With just five weeks to go before Election Day, backers of Proposition D are endorsing a major overhaul of the financial reforms guaranteed by the ballot measure.
The overhaul, developed by a task force of local business leaders, seeks to tighten substantially Prop. D’s fiscal reforms, freeze city spending and commit future budget surpluses to paying down debt and bolstering reserves. Doing so, the report said, would end the city’s ongoing budget deficits. Also, it could convince skeptical business leaders to endorse the ballot measure.
The report argues Prop. D, which would temporarily increase the city’s sales tax by a half-cent after the city implemented 10 cost-cutting reforms, won’t solve the city’s financial problems as is.
“There is not a chance in hell of Prop. D passing if they don’t do some additional work,” said Vince Mudd, the task force’s head and incoming chairman of the San Diego Regional Chamber of Commerce. “I’m not saying it’s only these three things, there may be five things they have to do. But if they don’t do these things that we’ve shown, I don’t understand why anyone would vote ‘yes’ on it.”
Neither, apparently, do Prop. D’s backers.
Two council members who support Prop. D immediately requested Council President Ben Hueso put the report and its fiscal targets on the City Council agenda as soon as next week. Mayor Jerry Sanders, who is in Washington D.C. this week, released a statement calling the plan the “missing piece” in the Prop. D debate: a clear and definitive plan to end the budget deficits that have dogged City Hall for years.
It took a group of business leaders, not any city politician or other official, to develop one. Mudd said his group believed the vast range of potential savings associated with Prop. D reforms neither provided enough certainty to voters, nor guaranteed that the measure would fix the city’s problems.
The annual savings estimates associated with Prop. D reforms range from $626,000 to $85.5 million. Mudd said the gulf was too vast to be meaningful.
“If you wanted to go buy something from someone and they said it was going to cost between $100 and $1,000, you would just walk out of the store,” he said.
The task force’s recommendations make that gap much smaller. The report calls for guaranteed reform totaling $73 million annually. Additionally, it says that no more than $20 million of the $100 million in expected new tax revenue a year should go toward restoring services, such as library hours and fire engine closures. Most of the remainder, the report argues, should pay down debt and improve reserves.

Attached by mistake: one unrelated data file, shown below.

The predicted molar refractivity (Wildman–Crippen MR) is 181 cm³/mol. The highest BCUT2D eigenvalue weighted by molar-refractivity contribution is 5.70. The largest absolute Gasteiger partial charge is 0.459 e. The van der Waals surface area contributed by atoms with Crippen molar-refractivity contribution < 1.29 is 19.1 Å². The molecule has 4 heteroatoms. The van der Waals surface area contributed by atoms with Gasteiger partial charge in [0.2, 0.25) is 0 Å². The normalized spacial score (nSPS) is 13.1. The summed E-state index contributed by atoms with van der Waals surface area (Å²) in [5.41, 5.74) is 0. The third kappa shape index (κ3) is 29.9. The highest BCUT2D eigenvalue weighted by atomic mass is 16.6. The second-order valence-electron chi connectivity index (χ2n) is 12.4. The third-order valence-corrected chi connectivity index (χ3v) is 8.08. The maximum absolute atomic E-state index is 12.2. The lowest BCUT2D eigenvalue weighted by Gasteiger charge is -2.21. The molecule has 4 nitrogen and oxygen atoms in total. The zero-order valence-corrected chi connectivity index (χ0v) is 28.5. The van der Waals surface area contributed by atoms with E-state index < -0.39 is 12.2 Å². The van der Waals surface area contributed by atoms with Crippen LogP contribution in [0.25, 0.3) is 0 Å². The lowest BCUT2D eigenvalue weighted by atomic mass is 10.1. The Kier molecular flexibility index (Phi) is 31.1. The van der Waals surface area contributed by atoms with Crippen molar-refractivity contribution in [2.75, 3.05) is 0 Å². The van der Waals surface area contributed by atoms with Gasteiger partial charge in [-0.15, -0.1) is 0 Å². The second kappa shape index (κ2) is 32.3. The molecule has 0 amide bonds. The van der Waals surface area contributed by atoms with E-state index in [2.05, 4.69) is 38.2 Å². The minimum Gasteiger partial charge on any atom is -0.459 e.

But at such a late date, anything above the minimum savings level couldn’t be tied to the ballot measure. Instead, it would represent a spoken promise on the campaign trail. Backers hope that would be enough to help the proposition garner broader support from the business community. Currently, the ballot measure’s most prominent endorsements are from the mayor, the City Council’s six Democrats and city labor unions.
Hueso’s office confirmed he would put the task force report on the council’s agenda, but gave no further details on the date or the substance of the discussion.
It would be stunning if the council and the mayor embraced the report in its entirety. The recommendations go far beyond anything they have proposed to fix the city’s financial problems before.
The report, for example, doesn’t include any salary increases for city employees through 2021. It also relies heavily on savings from privatizing city services, a path long resisted by city leaders.
These issues are sure to cause concern for city labor officials. Both the city’s white-collar union head and fire union head declined comment on the report Monday because they hadn’t yet read it.
Murtaza Baxamusa, an analyst at the left-leaning Center on Policy Initiatives, calculated about 40 percent, or $300 million, of the $745 million in savings estimated by the task force comes from privatization.
“The problem is not specific to (the) analysis, rather it is endemic to the theory that privatization is the silver bullet that will magically solve the city’s structural revenue problems,” Baxamusa said.
Mudd, the owner of an office interiors firm, argued the city needed extensive privatization because city worker retirements cost too much. Further, Mudd said, attempts to roll back previously granted benefits have failed in the court room.
“If you can’t unwind the benefits, then you have to eliminate the number of people who are receiving and who are going to receive what might be a very rich benefit,” he said. “The only way to do that is to shrink the size of the city of San Diego’s workforce.”
At a press conference Monday morning, Councilwoman Donna Frye and Councilman Todd Gloria, Prop. D proponents, did not speak to those issues. They preferred to tout that the $73 million in cuts was within the range of savings already estimated that could come from Prop. D.
Frye said she endorsed the report and its savings targets. But, she added, the city could hit some of the savings targets through other means than those identified in the report, such as refinancing debt.
The report comes on the heels of last week’s Chamber of Commerce decision to postpone its endorsement of Prop. D until Oct. 7 at the mayor’s behest. Sanders said he wanted the council to address the task force’s recommendations before the chamber made its decision.
One of the themes in the Prop. D debate so far has been trust. Sanders and other proponents have argued that voters need to trust them to make substantial reforms as part of the ballot measure.
But the problem is, Mudd said, no one appears to be in a trusting mood. He believes there needs to be more guarantees.
“This is just a bad time to try to trust anybody,” Mudd said.